Archival Software -- WinZIP, WinRAR, WinACE, Part 2

Dennis Faas's picture

Last week, Rose J. asked how she could to back up the "How to Install / Reinstall Windows" video tutorial and eBook on floppy disk:

" I need to [copy your] video on to a [floppy] disk, and I can't seem to do that. Can you explain the procedure in detail? "

I mentioned in the previous newsletter that this would be a time-consuming task and that backing up files to a floppy disk is generally not a good idea. In brief, here are a few reasons why:

  • 14 floppies would be required to complete the task, since the video and eBook have a combined size of 19 megabytes.
  • The time to write information to a floppy disk is dramatically longer than virtually all other higher capacity storage devices commonly used today.
  • Floppies have a very high failure rate and a low shelf life.
  • Because standard-size floppy disks hold 1.44 megabytes of information, the eBook and video files must be split into manageable pieces in order to fit onto multiple disks. In techy terms, this is also known as "spanning a file".
  • All split files must be recompiled to their original condition before they are useable. If one file goes corrupt on a floppy disk (very likely, since floppies have a high failure rate), it is also highly likely that one or more files in the archive will be unrecoverable.

OK, so why backup onto floppy?

The problem is that Rose doesn't own another backup medium which is large enough to hold the tutorial for keepsake (IE: ZIP disk, or CD-R). Backing up onto floppy is possible, but not advisable.

Popular archival software: WinRAR

WinRAR is software used to archive, compress, and split files into manageable chunks. Like WinZIP and WinACE, WinRAR has been around for quite some time and has become a standard among Internet users.

WinRAR is supported on multiple platforms (IE: Macintosh or Unix) and "provides complete support for ... ZIP archives and is [also] able to unpack CAB, ARJ, LZH, TAR, GZ, ACE, UUE, BZ2, JAR, ISO [file extensions and] archives" (source:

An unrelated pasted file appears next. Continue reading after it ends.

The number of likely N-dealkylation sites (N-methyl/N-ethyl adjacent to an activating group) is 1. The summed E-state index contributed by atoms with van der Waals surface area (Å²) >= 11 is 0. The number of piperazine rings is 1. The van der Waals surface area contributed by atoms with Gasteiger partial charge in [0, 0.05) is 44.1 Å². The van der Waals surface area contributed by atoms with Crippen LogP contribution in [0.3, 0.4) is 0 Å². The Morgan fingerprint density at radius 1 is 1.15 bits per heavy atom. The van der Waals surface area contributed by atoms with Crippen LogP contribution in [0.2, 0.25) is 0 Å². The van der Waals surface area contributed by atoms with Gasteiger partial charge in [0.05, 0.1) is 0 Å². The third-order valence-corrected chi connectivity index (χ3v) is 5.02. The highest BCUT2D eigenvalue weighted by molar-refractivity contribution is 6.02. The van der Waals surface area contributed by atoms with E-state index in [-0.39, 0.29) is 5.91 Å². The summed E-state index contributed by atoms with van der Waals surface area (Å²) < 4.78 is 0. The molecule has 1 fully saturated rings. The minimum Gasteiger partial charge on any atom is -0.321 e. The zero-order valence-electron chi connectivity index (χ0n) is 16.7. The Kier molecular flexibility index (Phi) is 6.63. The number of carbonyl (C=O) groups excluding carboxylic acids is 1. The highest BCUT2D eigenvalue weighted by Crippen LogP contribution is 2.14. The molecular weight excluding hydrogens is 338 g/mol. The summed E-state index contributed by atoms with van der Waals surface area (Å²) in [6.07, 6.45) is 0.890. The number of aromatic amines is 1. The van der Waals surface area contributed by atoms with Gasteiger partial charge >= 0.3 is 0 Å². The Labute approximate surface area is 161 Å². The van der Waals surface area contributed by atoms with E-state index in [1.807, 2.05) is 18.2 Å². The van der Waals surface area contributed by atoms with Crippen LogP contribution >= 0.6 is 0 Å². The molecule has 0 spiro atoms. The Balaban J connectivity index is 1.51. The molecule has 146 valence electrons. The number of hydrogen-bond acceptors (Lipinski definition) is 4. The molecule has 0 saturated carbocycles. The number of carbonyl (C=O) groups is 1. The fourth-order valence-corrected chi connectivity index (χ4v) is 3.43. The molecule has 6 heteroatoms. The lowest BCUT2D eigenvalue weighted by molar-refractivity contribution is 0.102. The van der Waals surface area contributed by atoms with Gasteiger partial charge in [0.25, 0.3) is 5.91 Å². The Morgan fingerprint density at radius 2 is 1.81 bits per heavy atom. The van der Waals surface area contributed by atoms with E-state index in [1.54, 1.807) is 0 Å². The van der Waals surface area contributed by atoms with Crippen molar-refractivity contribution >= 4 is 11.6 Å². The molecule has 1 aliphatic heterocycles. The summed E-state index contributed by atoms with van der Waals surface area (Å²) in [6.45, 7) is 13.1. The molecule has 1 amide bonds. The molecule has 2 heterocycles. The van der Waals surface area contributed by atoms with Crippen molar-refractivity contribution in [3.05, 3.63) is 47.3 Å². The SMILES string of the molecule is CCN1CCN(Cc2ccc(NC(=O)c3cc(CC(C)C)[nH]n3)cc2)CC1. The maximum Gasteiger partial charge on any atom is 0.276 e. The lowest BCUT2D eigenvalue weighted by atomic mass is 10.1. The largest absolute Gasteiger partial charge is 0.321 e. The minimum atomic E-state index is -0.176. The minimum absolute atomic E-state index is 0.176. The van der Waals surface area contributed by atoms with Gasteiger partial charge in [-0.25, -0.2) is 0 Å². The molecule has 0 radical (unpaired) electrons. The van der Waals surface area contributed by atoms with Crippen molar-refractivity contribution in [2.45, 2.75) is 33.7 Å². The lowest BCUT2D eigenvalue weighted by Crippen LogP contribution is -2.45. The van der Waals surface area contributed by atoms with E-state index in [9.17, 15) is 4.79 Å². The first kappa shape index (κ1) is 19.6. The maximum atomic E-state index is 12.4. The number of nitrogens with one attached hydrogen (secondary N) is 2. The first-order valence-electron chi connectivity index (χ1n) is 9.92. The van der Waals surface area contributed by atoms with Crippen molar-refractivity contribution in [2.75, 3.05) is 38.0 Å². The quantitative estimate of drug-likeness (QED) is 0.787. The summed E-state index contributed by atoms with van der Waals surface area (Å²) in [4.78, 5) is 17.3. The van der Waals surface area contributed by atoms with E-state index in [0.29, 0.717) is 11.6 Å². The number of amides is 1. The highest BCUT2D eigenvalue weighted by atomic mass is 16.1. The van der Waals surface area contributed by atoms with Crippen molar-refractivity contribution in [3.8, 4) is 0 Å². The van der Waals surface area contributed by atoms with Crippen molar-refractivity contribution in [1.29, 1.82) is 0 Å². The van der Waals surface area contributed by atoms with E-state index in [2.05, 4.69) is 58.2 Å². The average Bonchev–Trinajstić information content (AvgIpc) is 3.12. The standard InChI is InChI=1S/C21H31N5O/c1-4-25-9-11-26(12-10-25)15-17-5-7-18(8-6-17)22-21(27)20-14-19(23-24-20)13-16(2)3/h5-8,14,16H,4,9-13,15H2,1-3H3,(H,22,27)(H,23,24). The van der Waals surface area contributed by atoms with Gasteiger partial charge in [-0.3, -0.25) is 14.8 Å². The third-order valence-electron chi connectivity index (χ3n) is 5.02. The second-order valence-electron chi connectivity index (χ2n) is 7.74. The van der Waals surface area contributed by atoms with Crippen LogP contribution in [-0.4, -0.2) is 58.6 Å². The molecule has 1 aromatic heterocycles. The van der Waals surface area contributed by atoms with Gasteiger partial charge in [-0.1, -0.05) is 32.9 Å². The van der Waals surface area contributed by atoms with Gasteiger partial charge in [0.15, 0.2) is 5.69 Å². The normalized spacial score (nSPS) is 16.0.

WinRAR can executed from the command line (DOS), by invoking the WinRAR executable itself, or through the Windows Shell Extension. The shell extension method is the most intuitive approach since it is invoked through Windows Explorer with the right-click of the mouse -- an extension of the "File Properties" dialogue menu. This technique is also commonly used with other archival programs, such as WinZIP and WinACE.

A brief comparison of WinRAR to WinZIP, and WinACE:

WinRAR is (in my opinion) the archiving champion when it comes to popularity amongst users -- especially when there is a need to span the archive.

WinZIP is also very popular, but does not manage file splitting as easily as WinRAR does and requires additional software to handle supplementary file extensions. WinACE has a similar intuitive feel as WinRAR and can easily create multi-volume archives, but is not as widely used as WinRAR or WinZIP.

All three titles are downloadable for evaluation purposes; when the time limit expires, the user is asked to register the software. Each software title sells for the identical price of $29 USD.

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